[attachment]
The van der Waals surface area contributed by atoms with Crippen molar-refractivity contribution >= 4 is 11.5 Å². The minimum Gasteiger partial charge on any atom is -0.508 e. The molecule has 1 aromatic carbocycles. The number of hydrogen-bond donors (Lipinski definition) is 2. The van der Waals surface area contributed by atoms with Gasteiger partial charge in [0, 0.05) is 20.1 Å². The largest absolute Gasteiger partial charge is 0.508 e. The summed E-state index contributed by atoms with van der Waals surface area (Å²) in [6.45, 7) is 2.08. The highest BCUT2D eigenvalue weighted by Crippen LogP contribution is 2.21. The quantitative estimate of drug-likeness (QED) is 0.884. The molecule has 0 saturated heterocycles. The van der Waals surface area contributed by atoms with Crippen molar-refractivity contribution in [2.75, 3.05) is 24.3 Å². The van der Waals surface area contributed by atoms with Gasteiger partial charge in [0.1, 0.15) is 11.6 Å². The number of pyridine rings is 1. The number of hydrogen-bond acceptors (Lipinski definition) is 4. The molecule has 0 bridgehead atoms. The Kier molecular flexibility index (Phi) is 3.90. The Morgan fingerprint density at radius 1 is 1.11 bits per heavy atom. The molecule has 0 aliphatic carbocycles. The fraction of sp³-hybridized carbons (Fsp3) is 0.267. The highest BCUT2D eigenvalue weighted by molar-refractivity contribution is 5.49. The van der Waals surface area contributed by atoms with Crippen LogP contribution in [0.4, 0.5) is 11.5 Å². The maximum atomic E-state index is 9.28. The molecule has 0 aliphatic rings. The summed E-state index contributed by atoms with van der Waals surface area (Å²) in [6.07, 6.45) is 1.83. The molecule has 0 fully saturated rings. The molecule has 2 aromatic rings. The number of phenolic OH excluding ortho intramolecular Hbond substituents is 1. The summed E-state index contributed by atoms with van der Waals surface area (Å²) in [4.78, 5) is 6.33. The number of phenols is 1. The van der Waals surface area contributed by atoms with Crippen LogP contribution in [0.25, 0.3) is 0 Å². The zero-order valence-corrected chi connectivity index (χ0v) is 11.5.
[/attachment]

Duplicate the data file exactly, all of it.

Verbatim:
The van der Waals surface area contributed by atoms with Crippen molar-refractivity contribution >= 4 is 11.5 Å². The minimum Gasteiger partial charge on any atom is -0.508 e. The molecule has 1 aromatic carbocycles. The number of hydrogen-bond donors (Lipinski definition) is 2. The van der Waals surface area contributed by atoms with Gasteiger partial charge in [0, 0.05) is 20.1 Å². The largest absolute Gasteiger partial charge is 0.508 e. The summed E-state index contributed by atoms with van der Waals surface area (Å²) in [6.45, 7) is 2.08. The highest BCUT2D eigenvalue weighted by Crippen LogP contribution is 2.21. The quantitative estimate of drug-likeness (QED) is 0.884. The molecule has 0 saturated heterocycles. The van der Waals surface area contributed by atoms with Crippen molar-refractivity contribution in [2.75, 3.05) is 24.3 Å². The van der Waals surface area contributed by atoms with Gasteiger partial charge in [0.1, 0.15) is 11.6 Å². The number of pyridine rings is 1. The number of hydrogen-bond acceptors (Lipinski definition) is 4. The molecule has 0 bridgehead atoms. The Kier molecular flexibility index (Phi) is 3.90. The Morgan fingerprint density at radius 1 is 1.11 bits per heavy atom. The molecule has 0 aliphatic carbocycles. The fraction of sp³-hybridized carbons (Fsp3) is 0.267. The highest BCUT2D eigenvalue weighted by molar-refractivity contribution is 5.49. The van der Waals surface area contributed by atoms with Crippen LogP contribution in [0.4, 0.5) is 11.5 Å². The maximum atomic E-state index is 9.28. The molecule has 0 aliphatic rings. The summed E-state index contributed by atoms with van der Waals surface area (Å²) in [6.07, 6.45) is 1.83. The molecule has 0 fully saturated rings. The molecule has 2 aromatic rings. The number of phenolic OH excluding ortho intramolecular Hbond substituents is 1. The summed E-state index contributed by atoms with van der Waals surface area (Å²) in [4.78, 5) is 6.33. The number of phenols is 1. The van der Waals surface area contributed by atoms with Crippen LogP contribution in [0.25, 0.3) is 0 Å². The zero-order valence-corrected chi connectivity index (χ0v) is 11.5.